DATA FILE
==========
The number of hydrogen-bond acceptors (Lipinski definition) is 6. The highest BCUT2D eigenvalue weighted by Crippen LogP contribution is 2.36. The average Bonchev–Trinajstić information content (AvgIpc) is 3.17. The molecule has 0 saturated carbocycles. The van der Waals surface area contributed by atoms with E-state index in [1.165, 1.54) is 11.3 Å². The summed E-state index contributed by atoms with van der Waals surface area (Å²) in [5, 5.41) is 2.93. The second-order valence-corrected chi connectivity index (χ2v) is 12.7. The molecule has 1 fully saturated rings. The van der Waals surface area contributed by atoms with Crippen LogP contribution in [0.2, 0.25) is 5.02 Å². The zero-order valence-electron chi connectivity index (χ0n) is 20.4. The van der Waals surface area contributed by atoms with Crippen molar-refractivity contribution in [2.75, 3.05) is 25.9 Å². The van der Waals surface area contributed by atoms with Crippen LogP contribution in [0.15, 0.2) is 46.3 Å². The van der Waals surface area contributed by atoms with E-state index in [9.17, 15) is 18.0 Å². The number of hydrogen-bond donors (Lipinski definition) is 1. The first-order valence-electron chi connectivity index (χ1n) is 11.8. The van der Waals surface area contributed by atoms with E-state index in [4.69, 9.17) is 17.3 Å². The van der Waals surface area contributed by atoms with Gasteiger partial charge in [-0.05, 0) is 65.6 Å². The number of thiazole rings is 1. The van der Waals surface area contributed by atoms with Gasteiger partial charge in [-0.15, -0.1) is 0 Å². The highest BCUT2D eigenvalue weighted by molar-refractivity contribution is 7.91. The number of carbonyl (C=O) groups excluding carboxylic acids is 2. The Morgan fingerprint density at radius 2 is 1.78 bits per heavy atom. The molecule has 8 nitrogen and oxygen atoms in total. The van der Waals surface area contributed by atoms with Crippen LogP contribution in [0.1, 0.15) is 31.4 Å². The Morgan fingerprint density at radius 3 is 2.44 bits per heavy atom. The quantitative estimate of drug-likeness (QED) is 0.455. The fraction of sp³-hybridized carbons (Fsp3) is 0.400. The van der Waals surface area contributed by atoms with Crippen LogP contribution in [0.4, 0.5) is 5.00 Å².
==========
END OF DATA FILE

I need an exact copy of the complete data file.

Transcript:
The number of hydrogen-bond acceptors (Lipinski definition) is 6. The highest BCUT2D eigenvalue weighted by Crippen LogP contribution is 2.36. The average Bonchev–Trinajstić information content (AvgIpc) is 3.17. The molecule has 0 saturated carbocycles. The van der Waals surface area contributed by atoms with E-state index in [1.165, 1.54) is 11.3 Å². The summed E-state index contributed by atoms with van der Waals surface area (Å²) in [5, 5.41) is 2.93. The second-order valence-corrected chi connectivity index (χ2v) is 12.7. The molecule has 1 fully saturated rings. The van der Waals surface area contributed by atoms with Crippen LogP contribution in [0.2, 0.25) is 5.02 Å². The zero-order valence-electron chi connectivity index (χ0n) is 20.4. The van der Waals surface area contributed by atoms with Crippen molar-refractivity contribution in [2.75, 3.05) is 25.9 Å². The van der Waals surface area contributed by atoms with Crippen LogP contribution in [0.15, 0.2) is 46.3 Å². The van der Waals surface area contributed by atoms with E-state index in [9.17, 15) is 18.0 Å². The number of hydrogen-bond donors (Lipinski definition) is 1. The first-order valence-electron chi connectivity index (χ1n) is 11.8. The van der Waals surface area contributed by atoms with E-state index in [4.69, 9.17) is 17.3 Å². The van der Waals surface area contributed by atoms with Gasteiger partial charge in [-0.05, 0) is 65.6 Å². The number of thiazole rings is 1. The van der Waals surface area contributed by atoms with Gasteiger partial charge in [-0.15, -0.1) is 0 Å². The highest BCUT2D eigenvalue weighted by molar-refractivity contribution is 7.91. The number of carbonyl (C=O) groups excluding carboxylic acids is 2. The Morgan fingerprint density at radius 2 is 1.78 bits per heavy atom. The molecule has 8 nitrogen and oxygen atoms in total. The van der Waals surface area contributed by atoms with Crippen LogP contribution in [0.1, 0.15) is 31.4 Å². The Morgan fingerprint density at radius 3 is 2.44 bits per heavy atom. The quantitative estimate of drug-likeness (QED) is 0.455. The fraction of sp³-hybridized carbons (Fsp3) is 0.400. The van der Waals surface area contributed by atoms with Crippen LogP contribution in [0.4, 0.5) is 5.00 Å².